The Reuters Institute for the Study Of Journalism (part of the European Journalism Observatory) looks at implications from the global move to the political right (Trump, France, Germany), new communication channels, the decline in influence and money among traditional media companies, and the rise of machines themselves as gatekeepers of information.
Publishers see the rise of fake news as a chance for quality journalism to stand out, even as they
worry about the increasing power of big tech platforms, and about their own commercial prospects.
Going into 2017, they also see opportunities in video, chat bots and voice-activated assistants,
according to a new survey of almost 150 CEOs, Editors and digital leaders from 24 different
countries. The survey is part of the Reuters Institute’s annual predictions report, launched today
Over two-thirds (70%) of respondents to the survey say they think their position will be
strengthened by recent controversies over fake news. Publishers hope that high quality reliable
news will be more needed than ever in a world awash with misinformation, but some fear that the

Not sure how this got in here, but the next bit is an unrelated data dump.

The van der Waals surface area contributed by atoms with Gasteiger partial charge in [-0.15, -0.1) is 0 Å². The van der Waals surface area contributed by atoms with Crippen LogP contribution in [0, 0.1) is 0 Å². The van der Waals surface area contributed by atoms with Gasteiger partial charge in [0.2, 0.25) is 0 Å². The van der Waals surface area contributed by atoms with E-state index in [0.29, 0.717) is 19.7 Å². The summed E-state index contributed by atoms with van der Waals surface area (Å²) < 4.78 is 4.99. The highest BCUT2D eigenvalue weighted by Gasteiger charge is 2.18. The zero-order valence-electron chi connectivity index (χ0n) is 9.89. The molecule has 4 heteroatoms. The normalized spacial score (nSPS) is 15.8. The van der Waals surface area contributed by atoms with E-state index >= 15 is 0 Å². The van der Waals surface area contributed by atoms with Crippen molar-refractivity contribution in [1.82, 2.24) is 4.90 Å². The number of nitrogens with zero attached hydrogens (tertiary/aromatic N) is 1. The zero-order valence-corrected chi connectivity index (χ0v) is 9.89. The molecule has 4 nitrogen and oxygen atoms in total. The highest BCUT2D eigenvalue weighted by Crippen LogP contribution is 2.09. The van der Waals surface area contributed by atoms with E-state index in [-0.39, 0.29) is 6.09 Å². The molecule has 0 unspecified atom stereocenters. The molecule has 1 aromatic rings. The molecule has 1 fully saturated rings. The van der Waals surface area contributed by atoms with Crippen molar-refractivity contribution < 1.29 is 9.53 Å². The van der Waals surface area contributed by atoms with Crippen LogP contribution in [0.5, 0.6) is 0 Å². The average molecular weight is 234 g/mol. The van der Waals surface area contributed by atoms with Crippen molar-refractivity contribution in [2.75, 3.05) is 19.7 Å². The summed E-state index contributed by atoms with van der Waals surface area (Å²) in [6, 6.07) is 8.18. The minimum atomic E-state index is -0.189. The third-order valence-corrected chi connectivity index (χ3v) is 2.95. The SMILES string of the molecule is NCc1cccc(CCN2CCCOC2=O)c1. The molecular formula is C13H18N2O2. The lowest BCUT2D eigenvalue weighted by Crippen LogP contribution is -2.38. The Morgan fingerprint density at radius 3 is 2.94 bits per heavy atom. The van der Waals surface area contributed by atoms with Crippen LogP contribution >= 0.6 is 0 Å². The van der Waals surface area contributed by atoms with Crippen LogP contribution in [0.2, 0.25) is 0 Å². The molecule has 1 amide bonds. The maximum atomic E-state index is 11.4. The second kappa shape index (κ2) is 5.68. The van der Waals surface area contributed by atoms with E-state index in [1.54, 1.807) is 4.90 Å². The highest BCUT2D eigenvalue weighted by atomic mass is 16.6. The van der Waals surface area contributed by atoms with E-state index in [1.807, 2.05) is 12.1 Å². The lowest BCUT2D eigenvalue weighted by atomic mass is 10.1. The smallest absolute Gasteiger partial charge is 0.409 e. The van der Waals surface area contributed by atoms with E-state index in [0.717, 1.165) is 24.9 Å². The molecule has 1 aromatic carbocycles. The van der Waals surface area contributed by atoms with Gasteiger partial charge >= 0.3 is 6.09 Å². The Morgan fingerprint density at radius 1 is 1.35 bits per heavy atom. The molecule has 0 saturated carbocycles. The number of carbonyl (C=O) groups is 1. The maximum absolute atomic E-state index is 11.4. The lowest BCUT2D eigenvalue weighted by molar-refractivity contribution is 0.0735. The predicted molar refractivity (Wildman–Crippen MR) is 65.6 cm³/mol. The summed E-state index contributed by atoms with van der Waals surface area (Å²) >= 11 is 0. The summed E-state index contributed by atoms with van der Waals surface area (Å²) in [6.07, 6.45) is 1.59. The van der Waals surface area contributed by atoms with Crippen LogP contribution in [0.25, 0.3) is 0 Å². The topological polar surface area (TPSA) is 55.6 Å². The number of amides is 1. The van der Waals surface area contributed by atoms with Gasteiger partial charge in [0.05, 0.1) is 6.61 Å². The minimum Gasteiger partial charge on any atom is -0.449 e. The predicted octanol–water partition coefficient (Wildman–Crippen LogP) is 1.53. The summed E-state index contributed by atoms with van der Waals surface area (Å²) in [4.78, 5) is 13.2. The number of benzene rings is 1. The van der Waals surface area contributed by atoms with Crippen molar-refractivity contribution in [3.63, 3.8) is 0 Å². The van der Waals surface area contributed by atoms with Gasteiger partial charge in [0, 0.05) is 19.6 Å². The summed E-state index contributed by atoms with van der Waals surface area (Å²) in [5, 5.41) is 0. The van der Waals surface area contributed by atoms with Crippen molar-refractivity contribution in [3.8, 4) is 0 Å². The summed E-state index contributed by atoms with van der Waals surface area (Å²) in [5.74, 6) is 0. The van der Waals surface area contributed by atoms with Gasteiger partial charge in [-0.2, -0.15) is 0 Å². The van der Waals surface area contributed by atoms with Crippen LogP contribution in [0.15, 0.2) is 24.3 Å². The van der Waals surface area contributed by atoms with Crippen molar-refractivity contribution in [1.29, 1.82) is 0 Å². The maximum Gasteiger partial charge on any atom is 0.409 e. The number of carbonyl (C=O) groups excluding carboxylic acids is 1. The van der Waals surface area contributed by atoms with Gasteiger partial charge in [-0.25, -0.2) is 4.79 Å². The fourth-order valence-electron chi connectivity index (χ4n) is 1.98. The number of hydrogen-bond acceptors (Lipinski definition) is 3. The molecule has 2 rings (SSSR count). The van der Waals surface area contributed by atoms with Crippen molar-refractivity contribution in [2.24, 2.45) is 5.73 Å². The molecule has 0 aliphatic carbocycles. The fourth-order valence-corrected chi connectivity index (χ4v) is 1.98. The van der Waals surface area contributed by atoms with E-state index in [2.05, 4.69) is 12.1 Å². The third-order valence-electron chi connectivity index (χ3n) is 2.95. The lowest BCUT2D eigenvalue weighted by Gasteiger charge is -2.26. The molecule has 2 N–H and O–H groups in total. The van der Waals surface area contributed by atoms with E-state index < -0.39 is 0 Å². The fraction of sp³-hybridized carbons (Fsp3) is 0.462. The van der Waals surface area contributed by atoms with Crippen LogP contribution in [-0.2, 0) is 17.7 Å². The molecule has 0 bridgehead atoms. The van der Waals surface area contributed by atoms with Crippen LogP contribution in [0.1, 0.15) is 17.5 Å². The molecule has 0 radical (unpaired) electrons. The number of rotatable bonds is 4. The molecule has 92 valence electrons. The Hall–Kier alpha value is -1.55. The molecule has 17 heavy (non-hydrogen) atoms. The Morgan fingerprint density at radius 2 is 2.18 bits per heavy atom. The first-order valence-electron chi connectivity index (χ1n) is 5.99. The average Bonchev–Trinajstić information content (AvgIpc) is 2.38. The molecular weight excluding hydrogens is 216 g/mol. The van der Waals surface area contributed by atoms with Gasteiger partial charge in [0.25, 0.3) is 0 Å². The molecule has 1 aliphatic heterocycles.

public’s trust in media could cause people to turn away from news altogether.
Top line summary highlights:
* A raft of initiatives over so called ‘fake news’ from both publishers and platforms fail to restore public trust. Fact-checking services move centre stage.
* We’ll see further job cuts and losses across the news industry. More papers in the US and Europe go out of business, slim down or become online-only.
* More focus on algorithmic accountability, the use of data for targeting, and the power of technology companies.
* We’ll see a backlash from publishers over Facebook Live as initial investments prove hard to sustain and monetise.
* Publishers force more people to sign-in/register for websites and apps as well as investing heavily in data to help deliver more personalised content and messaging.
* Expect widespread innovation with messaging apps, chat bots and the art of ‘conversational journalism’.
* More of us will be talking to computers via voice driven personal assistants, like Amazon’s Alexa, Apple’s Siri and Google’s Assistant.
* Big year for audio/podcasts as Facebook rolls out social and live audio formats.
* There’ll be an explosion of mobile alerts for news, as the battle for the lockscreen heats up.
* We’ll see more experimentation with Virtual Reality (VR) and Augmented Reality (AR), but results continue to disappoint for news.
* Cyber-wars intensify along with the battles between governments and citizens over the limits of personal surveillance.
* More politicians follow the lead of Donald Trump in using social media to define issues, break new policy and as a substitute for traditional media access.
Full Article: http://reutersinstitute.politics.ox.ac.uk/publication/journalism-media-and-technology-trends-and-predictions-2017
Download (PDF): Journalism, Media and Technology Trends and Predictions 2017